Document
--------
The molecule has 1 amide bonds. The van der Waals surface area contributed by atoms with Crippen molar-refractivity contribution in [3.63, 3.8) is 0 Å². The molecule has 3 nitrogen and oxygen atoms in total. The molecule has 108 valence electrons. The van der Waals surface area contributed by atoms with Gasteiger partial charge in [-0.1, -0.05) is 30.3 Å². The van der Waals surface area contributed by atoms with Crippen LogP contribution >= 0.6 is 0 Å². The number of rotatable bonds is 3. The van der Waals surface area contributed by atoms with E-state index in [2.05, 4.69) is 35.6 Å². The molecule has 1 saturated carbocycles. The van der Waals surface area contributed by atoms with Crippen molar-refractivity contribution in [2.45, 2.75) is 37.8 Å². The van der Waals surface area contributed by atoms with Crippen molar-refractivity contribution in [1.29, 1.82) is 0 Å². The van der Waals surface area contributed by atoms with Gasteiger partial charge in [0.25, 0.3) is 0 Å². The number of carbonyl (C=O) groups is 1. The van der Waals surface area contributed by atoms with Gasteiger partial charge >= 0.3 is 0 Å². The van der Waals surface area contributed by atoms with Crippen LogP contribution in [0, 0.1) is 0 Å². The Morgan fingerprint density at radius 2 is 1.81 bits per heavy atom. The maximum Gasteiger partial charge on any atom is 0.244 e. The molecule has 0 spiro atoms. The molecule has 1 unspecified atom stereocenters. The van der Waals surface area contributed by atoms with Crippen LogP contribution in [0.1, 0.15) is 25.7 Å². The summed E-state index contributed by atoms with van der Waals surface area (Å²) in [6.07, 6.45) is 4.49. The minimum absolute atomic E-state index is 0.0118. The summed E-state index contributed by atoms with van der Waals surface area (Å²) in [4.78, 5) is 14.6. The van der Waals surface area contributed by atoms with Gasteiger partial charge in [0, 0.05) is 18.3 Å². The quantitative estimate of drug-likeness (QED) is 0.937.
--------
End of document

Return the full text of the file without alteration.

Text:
The molecule has 1 amide bonds. The van der Waals surface area contributed by atoms with Crippen molar-refractivity contribution in [3.63, 3.8) is 0 Å². The molecule has 3 nitrogen and oxygen atoms in total. The molecule has 108 valence electrons. The van der Waals surface area contributed by atoms with Gasteiger partial charge in [-0.1, -0.05) is 30.3 Å². The van der Waals surface area contributed by atoms with Crippen LogP contribution >= 0.6 is 0 Å². The number of rotatable bonds is 3. The van der Waals surface area contributed by atoms with E-state index in [2.05, 4.69) is 35.6 Å². The molecule has 1 saturated carbocycles. The van der Waals surface area contributed by atoms with Crippen molar-refractivity contribution in [2.45, 2.75) is 37.8 Å². The van der Waals surface area contributed by atoms with Crippen molar-refractivity contribution in [1.29, 1.82) is 0 Å². The van der Waals surface area contributed by atoms with Gasteiger partial charge in [0.25, 0.3) is 0 Å². The number of carbonyl (C=O) groups is 1. The van der Waals surface area contributed by atoms with Gasteiger partial charge >= 0.3 is 0 Å². The van der Waals surface area contributed by atoms with Crippen LogP contribution in [0, 0.1) is 0 Å². The Morgan fingerprint density at radius 2 is 1.81 bits per heavy atom. The maximum Gasteiger partial charge on any atom is 0.244 e. The molecule has 0 spiro atoms. The molecule has 1 unspecified atom stereocenters. The van der Waals surface area contributed by atoms with Crippen LogP contribution in [0.1, 0.15) is 25.7 Å². The summed E-state index contributed by atoms with van der Waals surface area (Å²) in [6.07, 6.45) is 4.49. The minimum absolute atomic E-state index is 0.0118. The summed E-state index contributed by atoms with van der Waals surface area (Å²) in [4.78, 5) is 14.6. The van der Waals surface area contributed by atoms with Gasteiger partial charge in [0, 0.05) is 18.3 Å². The quantitative estimate of drug-likeness (QED) is 0.937.